a black field with the words "Associated-Rediffusion"
and "Channel Nine" sliding in from left and
right (see illustration above).
then announced that this was the company that broadcast
on Channel Nine, Band III, and brought programmes to London
every day from Monday to Friday the word weekday
being available but not common coin at the time.
that, the image dissolved into Associated-Rediffusions
clock. The clock was accompanied by an excerpt from Sir
Edward Elgars symphonic overture, "Cockaigne
(In London Town)" an appropriate piece
to symbolise the companys aspirations and intent
and one which, to all intents and purposes, must have
been regarded as the stations theme in these early
that, at the top of the hour, viewers saw Associated-Rediffusions
"frontcap" similar to the symbol described
above but with the words "Associated-Rediffusion
Presents" sliding in from left and right, accompanied
by what we would now call an 'ident', an eleven-note figure
borrowed from Cockaigne and then into the first
programme of the evening.
evidence for the visuals that accompanied the known audio
track is unfortunately scant, we can tell a great deal
by running likely images together with the audio and seeing
how they fit.
a compendium of available knowledge on the structure and
requirements of start-up sequences that evolved later,
we can make some very good educated guesses, helped where
available by memories and documentation, as to what the
viewers of 1955 would have seen on their screens as the
the pieces used in 1955 by A-R were not specially commissioned
as was later the case, it would still have been possible
to time transitions in the visuals to occur at salient
points in the music, by either editing the music, or creating
the visuals to match it. or both.
is no doubt that, with experimentation, some of these
juxtapositions fall into place in a most convincing manner,
rather like finding two pieces of Neolithic pottery on
an archaeological dig and, on cleaning them, finding that
they fit together perfectly. Trying such juxtapositions
and playing them to people who might have their memories
triggered as a result can be a useful technique in reconstructing
events like this.
it was believed that the start-up described above was
used on opening day only, and on subsequent days omitted
the "This Is London". Apart from anything else,
the format, surely, was a little over the top, even for
those days. "This Is London"?
from the occasional DX viewer, only people in London could
watch the broadcasts from the ITAs new transmitting
tower on Beulah Hill, Norwood, just down the road from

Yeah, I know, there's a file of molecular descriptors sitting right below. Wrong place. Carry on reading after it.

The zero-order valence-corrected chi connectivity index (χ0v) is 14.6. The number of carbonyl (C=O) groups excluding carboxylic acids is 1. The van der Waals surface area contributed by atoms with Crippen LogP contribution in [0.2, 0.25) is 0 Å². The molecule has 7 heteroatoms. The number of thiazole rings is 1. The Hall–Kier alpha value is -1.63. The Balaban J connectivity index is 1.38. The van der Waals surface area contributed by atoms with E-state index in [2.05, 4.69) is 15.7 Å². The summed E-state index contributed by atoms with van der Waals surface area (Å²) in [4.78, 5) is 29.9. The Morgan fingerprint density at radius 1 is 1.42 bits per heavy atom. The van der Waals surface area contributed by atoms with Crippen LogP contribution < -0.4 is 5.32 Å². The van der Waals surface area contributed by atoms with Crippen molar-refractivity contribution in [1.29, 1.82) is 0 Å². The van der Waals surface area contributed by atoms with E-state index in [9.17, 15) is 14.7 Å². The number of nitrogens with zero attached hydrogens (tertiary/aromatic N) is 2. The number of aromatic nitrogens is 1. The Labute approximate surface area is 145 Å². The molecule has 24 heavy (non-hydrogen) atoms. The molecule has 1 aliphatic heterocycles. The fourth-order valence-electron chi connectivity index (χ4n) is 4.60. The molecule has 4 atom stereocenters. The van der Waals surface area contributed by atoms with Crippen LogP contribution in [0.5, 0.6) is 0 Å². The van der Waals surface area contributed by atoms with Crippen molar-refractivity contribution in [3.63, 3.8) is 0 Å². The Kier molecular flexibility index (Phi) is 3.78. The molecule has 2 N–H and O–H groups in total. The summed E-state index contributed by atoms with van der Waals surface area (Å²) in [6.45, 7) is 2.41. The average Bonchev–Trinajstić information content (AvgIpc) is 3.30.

the BBCs Crystal Palace tower in South London. The
ITA called it their "Croydon" transmitter (though
it was strictly not quite in Croydon) but Associated-Rediffusion,
more concerned with the great city in which their audience
lived and breathed than technical accuracy, always called
uncovering of a second start-up from the same period,
as described in a previous
article, prompted a reconsideration of the theory
that "This Is London" was used once only.
Along with the complete Grenadiers start-up I located,
labelled on my tape "A-RTV Evening Intro", was
another complete start-up sequence, labelled "A-RTV
Afternoon Intro". This featured opening music by
Richard Addinsell from David Lean's 1945 movie "Blithe
Spirit" and a female voiceover but with
the same script and the same content apart from the initial
suggested that not one but two start-ups had been used
in the early days: one for the afternoon programmes starting
at 5 pm and the other for the evening, beginning at 7
oclock. Both included "This Is London".
This also presented a problem.
General Post Office, the body in those days responsible
for licensing of wireless transmissions of all kinds in
the UK, and the Independent Television Authority, which
had the job of administering Britains burgeoning
commercial television network, were traditionally thought
to have been quite strict with their definition of how
the ritual handover of the transmitter from the Authority
to the broadcaster was to be carried out.
themes had to be registered with the Authority. A suitable
announcement had to be made at the start of the theme.
Other requirements also had to be adhered to. By the late
1950s at least, nobody would have been allowed to have
two opening pieces, used at different times of day.
those earliest, heady days of the countrys first
commercial television stations, there was a little more
leeway. It may be that, as in the days of radio before
the BBC, the rules had yet to be written. Or, as the official
history of ITV has it, the new contractors forgot, and
were quickly reminded of, their status in the broadcasting
hierarchy by the ITA.
happened, if the rules were written in stone on day one,
they must have been ignored in the excitement of a dream
of broadcasting being finally brought into reality.